Stalking and cyber stalking are behaviors prohibited by Massachusetts law. In Massachusetts such conduct are felonies. M.G.L. c. 265 43.  Stalking includes a willful and malicious knowing pattern of conduct or acts over a period of time (3 or more incidents) directed at a specific person which seriously alarms or annoys the person and which causes a reasonable person to suffer substantial emotional distress and makes a threat with the intent to place the person in imminent fear of death or bodily injury.

Stalking can be accomplished by mail, telephone, electronic mail, internet communications, and facsimile. Conduct which does not include a threat of death or bodily injury is also illegal and considered harassment by STCC policy and Massachusetts law. M.G.L. c. 265 43A.

Anyone experiencing stalking is encouraged to report it to the STCC Police Department in Building 9 or by calling  413-755-4220.

Students, staff and faculty may turn to a Title IX administrator (available to receive reports of sexual assault, sexual harassment and discrimination, including stalking) listed in the Policy on Sexual Harassment and Sexual Assault for help in dealing with incidents of stalking or harassment. The Title IX administrator can be found at STCC Human Resources in Building 16. This conduct can be reported to the Title IX Coordinator in the Human Resources Office  413-755-4454.

Student Rights and Responsibilities related to Stalking and Harassment can be viewed at the Students Affairs website.


Stalking is defined as threats, along with repeated harassing behavior, such as:

  • Following a person
  • Appearing at a person's home, class or work
  • Making harassing phone calls and e-mails
  • Leaving written messages or objects
  • Vandalizing a person's property

It can include the use of regular mail, e-mail, instant messaging, text messages, posting on social websites and/or faxes.


Anyone can be stalked, including college students from any economic, ethnic, or religious group. A few victims are picked at random by their stalker, but most stalking victims know their stalker, usually having had some type of present or past relationship. The perpetrator can be an intimate partner or former partner, classmate, roommate, or other acquaintance. A victim can be stalked for several days or for many years. The stalker's actions can also affect family, friends, and coworkers. Stalking and criminal harassment can be difficult to distinguish.



  • Every time I went to my class, this guy would sit next to me. He kept trying to talk to me even though I told him I wasn't interested. Then he started showing up everywhere outside while waiting for transportation, in a social common space, even in the library, and threatening me if I don't go out with him. Am I being paranoid?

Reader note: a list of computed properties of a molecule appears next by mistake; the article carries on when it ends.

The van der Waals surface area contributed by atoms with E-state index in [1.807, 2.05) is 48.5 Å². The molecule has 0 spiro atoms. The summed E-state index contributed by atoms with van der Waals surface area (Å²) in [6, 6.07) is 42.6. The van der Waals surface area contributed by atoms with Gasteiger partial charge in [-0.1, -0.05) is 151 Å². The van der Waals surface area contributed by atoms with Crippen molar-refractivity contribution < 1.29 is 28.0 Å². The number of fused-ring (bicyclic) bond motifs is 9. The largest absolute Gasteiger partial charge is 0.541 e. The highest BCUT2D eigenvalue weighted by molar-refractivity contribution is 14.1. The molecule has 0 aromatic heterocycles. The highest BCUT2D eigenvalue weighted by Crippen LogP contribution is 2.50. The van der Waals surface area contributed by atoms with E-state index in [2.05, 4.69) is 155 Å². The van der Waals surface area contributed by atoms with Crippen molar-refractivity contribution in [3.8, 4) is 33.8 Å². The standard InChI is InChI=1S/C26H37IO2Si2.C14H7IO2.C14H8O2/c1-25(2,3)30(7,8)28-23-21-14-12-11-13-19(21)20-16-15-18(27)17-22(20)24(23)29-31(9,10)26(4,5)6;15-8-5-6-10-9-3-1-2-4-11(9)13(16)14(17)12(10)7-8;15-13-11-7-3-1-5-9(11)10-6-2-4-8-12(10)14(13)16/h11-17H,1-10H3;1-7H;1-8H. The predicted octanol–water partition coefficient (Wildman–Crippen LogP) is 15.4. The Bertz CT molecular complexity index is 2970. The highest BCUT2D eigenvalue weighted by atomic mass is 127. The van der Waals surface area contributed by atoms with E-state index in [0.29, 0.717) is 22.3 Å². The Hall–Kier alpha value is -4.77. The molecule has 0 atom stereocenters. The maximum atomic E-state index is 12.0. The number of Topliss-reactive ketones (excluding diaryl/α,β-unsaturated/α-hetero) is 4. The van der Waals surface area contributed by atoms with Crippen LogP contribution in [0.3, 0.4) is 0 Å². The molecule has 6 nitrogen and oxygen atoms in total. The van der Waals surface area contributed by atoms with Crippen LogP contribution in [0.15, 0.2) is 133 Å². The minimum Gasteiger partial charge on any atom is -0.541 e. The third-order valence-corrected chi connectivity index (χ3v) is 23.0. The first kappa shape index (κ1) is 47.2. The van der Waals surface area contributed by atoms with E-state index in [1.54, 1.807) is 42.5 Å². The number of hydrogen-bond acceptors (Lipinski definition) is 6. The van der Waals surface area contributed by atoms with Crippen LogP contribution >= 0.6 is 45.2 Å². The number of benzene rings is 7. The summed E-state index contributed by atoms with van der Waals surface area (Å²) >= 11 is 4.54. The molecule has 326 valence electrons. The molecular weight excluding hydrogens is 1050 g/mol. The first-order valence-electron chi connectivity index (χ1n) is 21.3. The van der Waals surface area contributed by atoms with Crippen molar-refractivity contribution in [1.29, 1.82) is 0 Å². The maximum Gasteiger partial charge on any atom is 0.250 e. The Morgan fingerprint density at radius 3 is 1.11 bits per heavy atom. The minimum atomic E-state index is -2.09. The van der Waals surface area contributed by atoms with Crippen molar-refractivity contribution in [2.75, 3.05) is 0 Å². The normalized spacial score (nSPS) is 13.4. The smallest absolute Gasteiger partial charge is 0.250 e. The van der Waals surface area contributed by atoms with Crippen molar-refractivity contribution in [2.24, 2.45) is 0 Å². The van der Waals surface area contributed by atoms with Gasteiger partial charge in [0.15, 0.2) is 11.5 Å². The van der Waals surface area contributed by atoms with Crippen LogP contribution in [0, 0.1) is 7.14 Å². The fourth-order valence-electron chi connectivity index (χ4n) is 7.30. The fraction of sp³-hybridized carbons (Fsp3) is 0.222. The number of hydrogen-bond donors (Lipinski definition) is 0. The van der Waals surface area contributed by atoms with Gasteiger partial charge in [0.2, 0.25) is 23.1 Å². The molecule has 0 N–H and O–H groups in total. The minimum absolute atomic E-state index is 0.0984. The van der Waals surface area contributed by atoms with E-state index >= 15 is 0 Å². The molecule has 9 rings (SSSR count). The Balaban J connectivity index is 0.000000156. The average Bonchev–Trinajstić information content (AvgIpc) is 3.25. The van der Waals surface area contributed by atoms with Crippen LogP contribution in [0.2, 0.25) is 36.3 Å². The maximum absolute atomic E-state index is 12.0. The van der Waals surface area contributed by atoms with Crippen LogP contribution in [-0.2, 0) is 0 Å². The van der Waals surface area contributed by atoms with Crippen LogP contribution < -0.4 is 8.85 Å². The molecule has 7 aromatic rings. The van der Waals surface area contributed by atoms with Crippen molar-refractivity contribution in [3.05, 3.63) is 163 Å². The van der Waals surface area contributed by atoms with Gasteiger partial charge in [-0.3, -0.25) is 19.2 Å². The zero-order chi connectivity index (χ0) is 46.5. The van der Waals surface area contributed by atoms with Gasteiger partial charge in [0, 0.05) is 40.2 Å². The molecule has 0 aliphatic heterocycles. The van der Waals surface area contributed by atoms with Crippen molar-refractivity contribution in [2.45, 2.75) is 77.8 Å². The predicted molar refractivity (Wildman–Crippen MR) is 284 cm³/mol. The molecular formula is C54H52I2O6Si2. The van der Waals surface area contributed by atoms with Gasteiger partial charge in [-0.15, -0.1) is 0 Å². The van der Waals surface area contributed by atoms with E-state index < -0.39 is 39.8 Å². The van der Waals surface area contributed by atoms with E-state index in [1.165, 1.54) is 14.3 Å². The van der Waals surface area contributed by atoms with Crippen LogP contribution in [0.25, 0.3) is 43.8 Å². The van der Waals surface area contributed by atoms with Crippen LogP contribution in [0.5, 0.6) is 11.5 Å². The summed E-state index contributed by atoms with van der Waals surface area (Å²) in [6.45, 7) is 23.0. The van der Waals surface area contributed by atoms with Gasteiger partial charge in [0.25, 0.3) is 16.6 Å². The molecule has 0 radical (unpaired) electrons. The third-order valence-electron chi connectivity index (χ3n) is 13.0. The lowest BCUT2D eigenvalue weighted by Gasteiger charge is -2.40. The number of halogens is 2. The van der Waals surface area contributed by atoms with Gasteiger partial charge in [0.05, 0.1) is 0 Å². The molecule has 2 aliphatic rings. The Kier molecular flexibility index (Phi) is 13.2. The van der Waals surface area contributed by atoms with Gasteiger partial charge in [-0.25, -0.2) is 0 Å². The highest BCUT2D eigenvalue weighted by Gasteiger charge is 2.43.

• I dated this woman a couple of times but then wasn't interested in seeing her again. She said someone would get hurt if I broke up with her. If I can't have you, no one else can, she told me. We weren't in contact for a while, but now she keeps sending me e-mails. Sometimes I don't answer her. I changed my address, but she found out what the new one was. I wish she would stop.
  • Two weeks ago someone left me an anonymous secret admirer note in the library in one of my books while I was studying. Last week I was studying on campus and got up to stretch. When I came back, I found a cup of coffee with a note, I am always watching you. This morning there were flowers outside my room. My friends don't know who is doing this, and it feels creepy!

If you or someone you know is experiencing a similar situation, please get help by contacting the STCC Police Department for more information.

If you feel frightened or uncomfortable about someone's specific behavior, pay attention to your instincts! Seek help.


  • Report the stalking to the STCC Police, or the police in your area, and follow their advice
  • Inform others close to you (family, friends, residential life staff, coworkers) about the stalking
  • Do your best to safely avoid all contact with the stalker
  • Keep a journal or log of all incidents connected to the stalking
  • Keep any letters, packages, taped telephone messages, text messages, social media postings, or e-mails received from the stalker
  • Provide police with photographs of the suspect, a description, and other information
  • Inform the Office of the Dean of Student Affairs on the campus and learn about other options including a Stay Away Request and privacy requests.

Follow basic safety tips

  • Try not to walk alone
  • Know your surroundings and locations of emergency phones and panic buttons
  • Lock your car and house doors when alone
  • Consider using different routes to drive or walk to class or other routine places, keeping close friends informed
  • Park your vehicle in well-lit areas
  • Check your vehicle including front and rear passenger seat areas before getting in
  • Change locks to your home and car

Local Resources

The Court has trained domestic violence advocates that are there to assist you with completing the paperwork. If court is not in session, the STCC Police Department can assist you with obtaining an emergency restraining order. If you are a victim of abuse and need treatment or referral, call toll-free: SafeLink, a Massachusetts statewide multilingual, 24-hour service hotline at 1-877-785-2020. Visit the Massachusetts Office for Victim Assistance at

24-Hour Domestic Violence / Sexual Assault Resources

If you, or someone that you know, is questioning is this abuse? the Hampden County District Attorney's Office encourages you to explore the sites below or come to the Domestic Violence Intervention Office to have your questions answered.

Hampden County District Attorney's Office

YWCA: Springfield

Womanshelter/ Companeras:
Holyoke 413-536-1628

Safe Passage: Northampton

Gay Men's Domestic Violence Project:


Information on Safety Planning

Domestic Violence Information